ISRO plans to launch 58 space missions, including sending spacecraft to moon and Mars, an exclusive satellite to keep a round-the-clock watch on the country and deploy 500 transponders in the next five years.
It also aims to deploy its own version of the Global Positioning System by putting into orbit a constellation of seven satellites which would form the Indian Regional Navigational Satellite System (IRNSS).
According to the 12th Five Year Plan, approved by the Cabinet last week, the Indian Space Research Organisation plans to add 400 transponders to the existing 187 to meet the growing demand from DTH operators, satellite mobile communications and new generation broadband VSAT systems.
The space agency is also designing a special ‘eye-in-the- sky’ — Geo-Imaging Satellite or GISAT – to be stationed 36,000 km above to maintain round-the-clock vigil and assist state authorities to tackle natural disasters, floods and forest fires and keep a watch over the country’s sensitive borders.
Missions initiated in the 11th Plan like Chandrayaan-II, Astrosat-1 and Aditya-1 are also expected to set forth on their respective destinations into space over the next five years.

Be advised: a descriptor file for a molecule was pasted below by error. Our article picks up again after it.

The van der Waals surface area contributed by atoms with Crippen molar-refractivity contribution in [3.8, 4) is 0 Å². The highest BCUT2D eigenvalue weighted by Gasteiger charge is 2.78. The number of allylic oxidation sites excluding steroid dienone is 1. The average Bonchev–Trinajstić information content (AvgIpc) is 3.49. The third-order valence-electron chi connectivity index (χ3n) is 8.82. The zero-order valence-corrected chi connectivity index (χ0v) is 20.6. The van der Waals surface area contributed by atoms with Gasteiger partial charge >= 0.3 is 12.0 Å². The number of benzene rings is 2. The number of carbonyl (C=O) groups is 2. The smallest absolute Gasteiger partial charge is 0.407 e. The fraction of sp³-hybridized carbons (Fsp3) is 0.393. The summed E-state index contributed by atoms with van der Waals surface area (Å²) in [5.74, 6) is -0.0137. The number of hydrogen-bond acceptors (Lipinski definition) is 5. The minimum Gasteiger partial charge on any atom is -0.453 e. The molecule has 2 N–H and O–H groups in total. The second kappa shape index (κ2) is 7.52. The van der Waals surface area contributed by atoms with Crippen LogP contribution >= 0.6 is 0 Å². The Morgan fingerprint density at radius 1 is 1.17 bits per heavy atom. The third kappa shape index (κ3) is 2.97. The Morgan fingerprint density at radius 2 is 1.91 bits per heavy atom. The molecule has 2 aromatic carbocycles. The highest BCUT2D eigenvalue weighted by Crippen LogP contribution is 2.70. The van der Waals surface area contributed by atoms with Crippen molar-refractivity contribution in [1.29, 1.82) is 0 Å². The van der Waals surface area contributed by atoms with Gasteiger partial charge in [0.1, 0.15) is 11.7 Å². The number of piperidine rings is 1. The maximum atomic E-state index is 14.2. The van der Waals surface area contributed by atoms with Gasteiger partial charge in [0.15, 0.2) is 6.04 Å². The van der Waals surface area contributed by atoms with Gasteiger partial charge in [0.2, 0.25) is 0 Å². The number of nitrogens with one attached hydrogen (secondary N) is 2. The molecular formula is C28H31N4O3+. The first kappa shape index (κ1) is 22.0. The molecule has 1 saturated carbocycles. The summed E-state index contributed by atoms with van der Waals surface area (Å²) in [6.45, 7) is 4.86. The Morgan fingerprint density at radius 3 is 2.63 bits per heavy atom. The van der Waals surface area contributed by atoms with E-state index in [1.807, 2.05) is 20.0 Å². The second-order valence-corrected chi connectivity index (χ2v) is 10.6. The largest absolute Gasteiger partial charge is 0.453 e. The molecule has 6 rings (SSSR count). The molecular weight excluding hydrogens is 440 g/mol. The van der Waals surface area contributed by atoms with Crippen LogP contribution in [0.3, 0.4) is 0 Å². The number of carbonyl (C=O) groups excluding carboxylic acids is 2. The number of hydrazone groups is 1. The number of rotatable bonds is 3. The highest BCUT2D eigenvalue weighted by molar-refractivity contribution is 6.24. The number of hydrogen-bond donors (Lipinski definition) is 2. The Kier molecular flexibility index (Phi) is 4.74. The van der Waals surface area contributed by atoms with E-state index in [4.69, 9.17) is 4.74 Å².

As part of Chandrayaan-II, ISRO plans to land a rover on the lunar surface and put a satellite in an orbit around the moon. The mission is expected to be launched in 2014.
The wheeled rover will move on the lunar surface and pick up soil and rock samples for on-site chemical analysis and the data will be sent to Earth using the Chandrayaan-II orbiter.
Aditya-1 will be dedicated to solar coronal studies and will contain Visible Emission Line Space Solar Coronagraph — the main payload to study the coronal dynamics.
Astrosat-1 is India’s first satellite dedicated to astronomy, which will scan the universe in x-ray, ultraviolet and visible light bands.
Also part of the 12th Plan is the development of the next generation satellite launcher, the GSLV Mk-III, which will help ISRO put heavier satellites into orbit.
Another ambitious mission is sending a spacecraft to Mars, an initiative announced by Prime Minister Manmohan Singh in his Independence Day speech this year.
“India’s first Mission to Mars during 2013 would be important more from the technological perspective viz. Entire mission design, planning, management and operations, and communication from a distance of nearly 400 million km,” the Plan document says.
ISRO plans to put a satellite in a 500 km x 80,000 km orbit around Mars which will carry nearly 25 kg of scientific payloads on board.
The space agency will also pursue mission POLIX to study the X-ray polarisation from bright x-ray emitting objects during the 12th Plan period.